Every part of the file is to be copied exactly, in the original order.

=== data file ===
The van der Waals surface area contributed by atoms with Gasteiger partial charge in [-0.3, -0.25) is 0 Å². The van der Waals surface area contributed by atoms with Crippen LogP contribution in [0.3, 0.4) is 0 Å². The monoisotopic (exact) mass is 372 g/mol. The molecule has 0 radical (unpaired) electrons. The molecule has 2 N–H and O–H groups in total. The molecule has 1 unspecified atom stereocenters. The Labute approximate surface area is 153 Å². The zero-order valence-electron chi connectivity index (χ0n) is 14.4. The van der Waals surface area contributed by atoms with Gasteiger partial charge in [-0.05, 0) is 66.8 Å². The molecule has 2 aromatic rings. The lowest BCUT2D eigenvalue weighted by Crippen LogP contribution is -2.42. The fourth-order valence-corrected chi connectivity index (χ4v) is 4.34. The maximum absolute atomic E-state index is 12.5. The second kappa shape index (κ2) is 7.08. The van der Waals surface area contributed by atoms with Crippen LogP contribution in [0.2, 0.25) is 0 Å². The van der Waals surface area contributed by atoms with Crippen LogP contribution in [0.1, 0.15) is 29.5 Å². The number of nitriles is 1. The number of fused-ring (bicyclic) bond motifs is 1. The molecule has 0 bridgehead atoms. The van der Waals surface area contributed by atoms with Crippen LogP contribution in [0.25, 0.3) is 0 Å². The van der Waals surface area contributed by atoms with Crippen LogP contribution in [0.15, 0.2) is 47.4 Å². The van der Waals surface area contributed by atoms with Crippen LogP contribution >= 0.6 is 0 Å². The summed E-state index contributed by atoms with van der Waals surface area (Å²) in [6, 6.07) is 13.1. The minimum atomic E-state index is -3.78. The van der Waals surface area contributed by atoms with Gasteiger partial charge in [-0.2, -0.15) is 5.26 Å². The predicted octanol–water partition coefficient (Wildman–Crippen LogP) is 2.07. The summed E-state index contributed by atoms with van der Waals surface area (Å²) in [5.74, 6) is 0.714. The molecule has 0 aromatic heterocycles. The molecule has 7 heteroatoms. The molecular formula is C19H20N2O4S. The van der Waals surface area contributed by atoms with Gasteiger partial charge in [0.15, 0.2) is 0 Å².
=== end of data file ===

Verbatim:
The van der Waals surface area contributed by atoms with Gasteiger partial charge in [-0.3, -0.25) is 0 Å². The van der Waals surface area contributed by atoms with Crippen LogP contribution in [0.3, 0.4) is 0 Å². The monoisotopic (exact) mass is 372 g/mol. The molecule has 0 radical (unpaired) electrons. The molecule has 2 N–H and O–H groups in total. The molecule has 1 unspecified atom stereocenters. The Labute approximate surface area is 153 Å². The zero-order valence-electron chi connectivity index (χ0n) is 14.4. The van der Waals surface area contributed by atoms with Gasteiger partial charge in [-0.05, 0) is 66.8 Å². The molecule has 2 aromatic rings. The lowest BCUT2D eigenvalue weighted by Crippen LogP contribution is -2.42. The fourth-order valence-corrected chi connectivity index (χ4v) is 4.34. The maximum absolute atomic E-state index is 12.5. The second kappa shape index (κ2) is 7.08. The van der Waals surface area contributed by atoms with Crippen LogP contribution in [0.2, 0.25) is 0 Å². The van der Waals surface area contributed by atoms with Crippen LogP contribution in [0.1, 0.15) is 29.5 Å². The number of nitriles is 1. The number of fused-ring (bicyclic) bond motifs is 1. The molecule has 0 bridgehead atoms. The van der Waals surface area contributed by atoms with Crippen LogP contribution in [0.25, 0.3) is 0 Å². The van der Waals surface area contributed by atoms with Crippen LogP contribution in [0.15, 0.2) is 47.4 Å². The van der Waals surface area contributed by atoms with Crippen LogP contribution >= 0.6 is 0 Å². The summed E-state index contributed by atoms with van der Waals surface area (Å²) in [6, 6.07) is 13.1. The minimum atomic E-state index is -3.78. The van der Waals surface area contributed by atoms with Gasteiger partial charge in [-0.2, -0.15) is 5.26 Å². The predicted octanol–water partition coefficient (Wildman–Crippen LogP) is 2.07. The summed E-state index contributed by atoms with van der Waals surface area (Å²) in [5.74, 6) is 0.714. The molecule has 0 aromatic heterocycles. The molecule has 7 heteroatoms. The molecular formula is C19H20N2O4S. The van der Waals surface area contributed by atoms with Gasteiger partial charge in [0.15, 0.2) is 0 Å².